CLOVERFIELD

As a rule of thumb, I usually would not be interested in a film that has been called a cross between Godzilla and The Blair Witch Project . Ordinarily it would be right down the bottom of my list of films to see (along with anything in the Sci-Fi genre – sorry nerds). But after seeing the wicked cool trailer which I have put here for your convenience, if you haven’t taken a gander – take one now!

Its seriously messed up.

For a mainstream guy who could easily get the big bucks off a studio, J.J. Abrams decided to make a monster movie in a completely different way – on a little dv cam as if you were there when it happened. A truly creative choice and very brave. (Abrams gets 3 gold stars from me.)

At my mainstream cinematic complex of employment we’ve had people return to the box office after half an hour wanting to switch their tickets to ….anything else. There’s now a memo up telling staff to remind patrons of the handy-cam style of filming after someone vomited in the cinema.

But if you know what you’re in for, Cloverfield is a real treat.

THE SET UP? Jason’s brother, Rob, is about to leave Manhattan for Japan for work. Jason decides it would be a great idea to do video messages for Rob at his going-away party. So he hand-balls the job to Rob’s best mate Hud. Hud wonders amateur-ishly around the party with the camera. We catch a glimpse of this gorgeous girl, Beth, who apparently Rob has loved forever but she arrives with another bloke. Reality tv style we see the two fighting before Beth leaves with her male companion. Then loud crashes are heard outside. The party quickly disintegrates as people run into the streets screaming, as the head of the statue of liberty comes hurtling through the sky eventually scraping to a halt outside Rob’s apartment. Rob’s first thought is Beth.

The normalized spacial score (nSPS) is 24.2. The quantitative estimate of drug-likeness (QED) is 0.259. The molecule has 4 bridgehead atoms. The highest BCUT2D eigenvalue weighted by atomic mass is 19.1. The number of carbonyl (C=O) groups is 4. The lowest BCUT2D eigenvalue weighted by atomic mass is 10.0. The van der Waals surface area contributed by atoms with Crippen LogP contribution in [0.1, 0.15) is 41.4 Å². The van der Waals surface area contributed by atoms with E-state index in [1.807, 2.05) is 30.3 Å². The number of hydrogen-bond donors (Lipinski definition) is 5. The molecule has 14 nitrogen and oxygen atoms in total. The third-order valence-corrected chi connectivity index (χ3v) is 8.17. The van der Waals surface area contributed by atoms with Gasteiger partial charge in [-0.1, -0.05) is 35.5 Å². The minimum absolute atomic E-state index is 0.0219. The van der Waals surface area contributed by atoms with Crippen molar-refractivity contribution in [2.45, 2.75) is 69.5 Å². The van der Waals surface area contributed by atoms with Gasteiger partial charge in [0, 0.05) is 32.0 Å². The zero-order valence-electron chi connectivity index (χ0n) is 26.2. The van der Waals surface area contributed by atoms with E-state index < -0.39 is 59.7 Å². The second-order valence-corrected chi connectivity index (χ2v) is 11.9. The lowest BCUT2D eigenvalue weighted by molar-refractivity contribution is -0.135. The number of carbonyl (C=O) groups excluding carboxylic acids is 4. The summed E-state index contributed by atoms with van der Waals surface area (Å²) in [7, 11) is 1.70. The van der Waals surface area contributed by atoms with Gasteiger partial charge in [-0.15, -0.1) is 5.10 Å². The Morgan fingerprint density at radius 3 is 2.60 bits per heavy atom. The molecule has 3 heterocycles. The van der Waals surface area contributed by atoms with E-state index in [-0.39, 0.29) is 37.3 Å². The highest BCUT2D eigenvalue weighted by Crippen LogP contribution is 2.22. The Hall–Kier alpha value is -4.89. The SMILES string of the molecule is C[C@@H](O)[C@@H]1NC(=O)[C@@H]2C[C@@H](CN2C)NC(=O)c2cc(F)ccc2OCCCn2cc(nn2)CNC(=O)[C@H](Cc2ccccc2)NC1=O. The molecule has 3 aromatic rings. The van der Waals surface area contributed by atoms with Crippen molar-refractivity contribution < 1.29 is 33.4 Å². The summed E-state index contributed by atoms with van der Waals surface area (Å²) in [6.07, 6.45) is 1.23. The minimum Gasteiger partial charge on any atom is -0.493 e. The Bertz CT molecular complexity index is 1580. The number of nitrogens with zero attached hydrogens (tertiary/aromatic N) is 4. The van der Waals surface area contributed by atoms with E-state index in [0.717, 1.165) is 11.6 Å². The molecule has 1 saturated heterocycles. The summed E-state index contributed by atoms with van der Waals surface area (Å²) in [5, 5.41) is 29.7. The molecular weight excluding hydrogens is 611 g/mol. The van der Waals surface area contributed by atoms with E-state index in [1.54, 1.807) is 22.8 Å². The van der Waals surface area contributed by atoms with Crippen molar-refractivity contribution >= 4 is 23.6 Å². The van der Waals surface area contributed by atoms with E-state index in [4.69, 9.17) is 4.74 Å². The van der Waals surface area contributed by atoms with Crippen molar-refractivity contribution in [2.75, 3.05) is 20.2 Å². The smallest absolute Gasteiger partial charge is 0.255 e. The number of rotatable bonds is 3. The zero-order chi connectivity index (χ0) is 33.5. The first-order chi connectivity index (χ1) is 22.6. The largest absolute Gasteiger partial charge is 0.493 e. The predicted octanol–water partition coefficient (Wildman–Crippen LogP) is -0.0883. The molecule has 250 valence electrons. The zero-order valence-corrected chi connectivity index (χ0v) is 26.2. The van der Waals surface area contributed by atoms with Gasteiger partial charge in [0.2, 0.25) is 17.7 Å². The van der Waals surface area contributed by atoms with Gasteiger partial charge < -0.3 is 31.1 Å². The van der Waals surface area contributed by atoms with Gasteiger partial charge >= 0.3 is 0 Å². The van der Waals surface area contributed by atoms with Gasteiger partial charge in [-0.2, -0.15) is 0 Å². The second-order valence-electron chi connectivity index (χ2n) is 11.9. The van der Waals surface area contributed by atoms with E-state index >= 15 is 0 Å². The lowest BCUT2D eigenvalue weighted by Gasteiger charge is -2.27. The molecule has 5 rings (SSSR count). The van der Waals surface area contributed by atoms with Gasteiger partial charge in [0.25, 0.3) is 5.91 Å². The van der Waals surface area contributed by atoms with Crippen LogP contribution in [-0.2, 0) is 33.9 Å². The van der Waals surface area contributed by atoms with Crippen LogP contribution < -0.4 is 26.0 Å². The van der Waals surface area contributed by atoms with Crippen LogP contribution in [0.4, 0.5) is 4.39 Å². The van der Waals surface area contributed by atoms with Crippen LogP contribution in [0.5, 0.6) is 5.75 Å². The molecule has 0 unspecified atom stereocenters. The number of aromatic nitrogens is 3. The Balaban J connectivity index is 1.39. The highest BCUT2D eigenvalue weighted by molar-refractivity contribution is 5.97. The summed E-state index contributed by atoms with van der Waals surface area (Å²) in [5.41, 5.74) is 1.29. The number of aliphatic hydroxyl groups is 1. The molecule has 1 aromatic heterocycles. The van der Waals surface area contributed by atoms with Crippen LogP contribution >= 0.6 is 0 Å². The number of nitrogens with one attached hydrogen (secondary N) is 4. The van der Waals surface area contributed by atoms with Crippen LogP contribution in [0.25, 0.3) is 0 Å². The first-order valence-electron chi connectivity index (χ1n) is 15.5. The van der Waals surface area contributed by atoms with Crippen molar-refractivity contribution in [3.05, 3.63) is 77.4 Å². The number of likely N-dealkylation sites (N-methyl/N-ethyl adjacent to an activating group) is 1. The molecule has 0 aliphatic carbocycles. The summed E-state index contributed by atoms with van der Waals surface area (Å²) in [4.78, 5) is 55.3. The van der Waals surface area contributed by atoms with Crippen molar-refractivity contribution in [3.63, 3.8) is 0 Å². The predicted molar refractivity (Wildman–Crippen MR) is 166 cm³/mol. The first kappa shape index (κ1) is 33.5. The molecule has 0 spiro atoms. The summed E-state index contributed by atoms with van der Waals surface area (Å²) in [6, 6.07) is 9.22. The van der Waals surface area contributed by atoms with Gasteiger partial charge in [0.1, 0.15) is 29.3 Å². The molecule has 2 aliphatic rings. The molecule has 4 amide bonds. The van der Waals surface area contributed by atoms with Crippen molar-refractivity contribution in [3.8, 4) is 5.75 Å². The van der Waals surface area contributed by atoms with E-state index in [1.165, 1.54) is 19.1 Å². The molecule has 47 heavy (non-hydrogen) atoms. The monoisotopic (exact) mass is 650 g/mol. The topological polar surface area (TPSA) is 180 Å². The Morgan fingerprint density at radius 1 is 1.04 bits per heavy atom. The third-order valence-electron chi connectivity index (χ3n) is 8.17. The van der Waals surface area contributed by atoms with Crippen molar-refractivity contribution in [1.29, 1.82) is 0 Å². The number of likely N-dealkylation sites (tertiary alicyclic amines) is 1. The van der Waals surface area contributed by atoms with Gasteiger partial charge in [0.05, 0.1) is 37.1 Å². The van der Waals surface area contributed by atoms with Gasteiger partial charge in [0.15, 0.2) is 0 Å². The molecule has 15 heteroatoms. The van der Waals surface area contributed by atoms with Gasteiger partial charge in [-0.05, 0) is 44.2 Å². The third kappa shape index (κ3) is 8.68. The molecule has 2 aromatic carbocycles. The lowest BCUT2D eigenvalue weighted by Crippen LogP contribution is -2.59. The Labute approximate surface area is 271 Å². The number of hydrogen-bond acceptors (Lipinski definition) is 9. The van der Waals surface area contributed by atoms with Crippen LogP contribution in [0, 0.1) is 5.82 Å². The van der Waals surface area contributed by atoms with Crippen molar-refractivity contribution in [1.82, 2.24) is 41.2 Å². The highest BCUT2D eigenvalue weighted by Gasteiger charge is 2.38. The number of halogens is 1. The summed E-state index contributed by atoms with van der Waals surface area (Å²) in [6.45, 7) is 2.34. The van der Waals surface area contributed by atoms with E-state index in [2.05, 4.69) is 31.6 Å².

Who dies? Can Rob find Beth? Does Hud ever shut off the camera? What is the crazy monster laying seige to NYC?
The rest of the film ‘documents’ their journey out of Manhattan.

THE CAST?
All unknowns. Although I had seen Lizzy Caplan before in Mean Girls (that’d be why she gets top billing).
All were great though, really believable, not a bit overacted – considering a giant monster is after them.

WHY SHOULD YOU SEE IT?
Because its something new in cinema! Maybe its just me, but I get excited when I see something completely different – not the narrative being different but the way the film makers go about bringing the narrative to the audience, its especially impressive coming from Abrams, who could have made this Michael Bay style no worries. He didn’t need to stretch himself to save the studios money – he did it to do something new!
As an aspiring filmmaker I get excited when I see new ways of creating movies being given international mainstream distribution. It means audiences are getting used to different things and the big guns of Hollywood widen their views on what constitutes (profitable) filmmaking.
Also theirs a special treat in the movie that I haven’t told you about – no its not another monster – but its super super creative (find new word Jess) and just contextualise the ‘tension’ between Rob and Beth. Its rather genius.

Rob Hawkins: Hey, is that my camera.
Hud: Uh, I don’t know. Jason just gave it to me.
Rob Hawkins: Did you change the tape. Because I had a tape in there… Something important.
Hud: I didn’t, it was already on when I got it

WHO SHOULD YOU SEE IT WITH? Well, if you’re anything like me, preferably someone who doesn’t mind you grabbing their arm every now and then when it gets a bit freaky! – I took my brother.

ANY BITS TO BE WORRIED ABOUT? Besides a really weird monster, nope.

THIS FILM GETS 3.5 GOLD STARS.